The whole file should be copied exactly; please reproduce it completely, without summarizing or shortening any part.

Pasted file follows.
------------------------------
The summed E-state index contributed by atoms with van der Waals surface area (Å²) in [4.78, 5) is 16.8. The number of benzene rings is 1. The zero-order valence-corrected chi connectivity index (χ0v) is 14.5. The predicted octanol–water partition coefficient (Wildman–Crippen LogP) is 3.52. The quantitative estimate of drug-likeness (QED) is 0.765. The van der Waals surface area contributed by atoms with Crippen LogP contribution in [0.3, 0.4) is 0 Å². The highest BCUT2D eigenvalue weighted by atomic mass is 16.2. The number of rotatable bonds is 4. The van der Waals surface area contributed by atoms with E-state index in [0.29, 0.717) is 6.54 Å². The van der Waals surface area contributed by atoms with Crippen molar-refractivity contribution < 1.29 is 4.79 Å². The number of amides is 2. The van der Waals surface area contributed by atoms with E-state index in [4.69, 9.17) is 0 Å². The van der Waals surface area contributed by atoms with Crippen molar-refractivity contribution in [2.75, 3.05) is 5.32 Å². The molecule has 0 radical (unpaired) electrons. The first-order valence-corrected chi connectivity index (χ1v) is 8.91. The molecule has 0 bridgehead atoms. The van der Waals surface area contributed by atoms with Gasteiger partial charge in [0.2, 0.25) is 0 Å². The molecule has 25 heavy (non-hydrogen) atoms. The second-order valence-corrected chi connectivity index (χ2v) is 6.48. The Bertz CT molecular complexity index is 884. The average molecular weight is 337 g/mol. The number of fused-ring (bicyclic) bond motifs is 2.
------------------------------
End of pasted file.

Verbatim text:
The summed E-state index contributed by atoms with van der Waals surface area (Å²) in [4.78, 5) is 16.8. The number of benzene rings is 1. The zero-order valence-corrected chi connectivity index (χ0v) is 14.5. The predicted octanol–water partition coefficient (Wildman–Crippen LogP) is 3.52. The quantitative estimate of drug-likeness (QED) is 0.765. The van der Waals surface area contributed by atoms with Crippen LogP contribution in [0.3, 0.4) is 0 Å². The highest BCUT2D eigenvalue weighted by atomic mass is 16.2. The number of rotatable bonds is 4. The van der Waals surface area contributed by atoms with E-state index in [0.29, 0.717) is 6.54 Å². The van der Waals surface area contributed by atoms with Crippen molar-refractivity contribution < 1.29 is 4.79 Å². The number of amides is 2. The van der Waals surface area contributed by atoms with E-state index in [4.69, 9.17) is 0 Å². The van der Waals surface area contributed by atoms with Crippen molar-refractivity contribution in [2.75, 3.05) is 5.32 Å². The molecule has 0 radical (unpaired) electrons. The first-order valence-corrected chi connectivity index (χ1v) is 8.91. The molecule has 0 bridgehead atoms. The van der Waals surface area contributed by atoms with Gasteiger partial charge in [0.2, 0.25) is 0 Å². The molecule has 25 heavy (non-hydrogen) atoms. The second-order valence-corrected chi connectivity index (χ2v) is 6.48. The Bertz CT molecular complexity index is 884. The average molecular weight is 337 g/mol. The number of fused-ring (bicyclic) bond motifs is 2.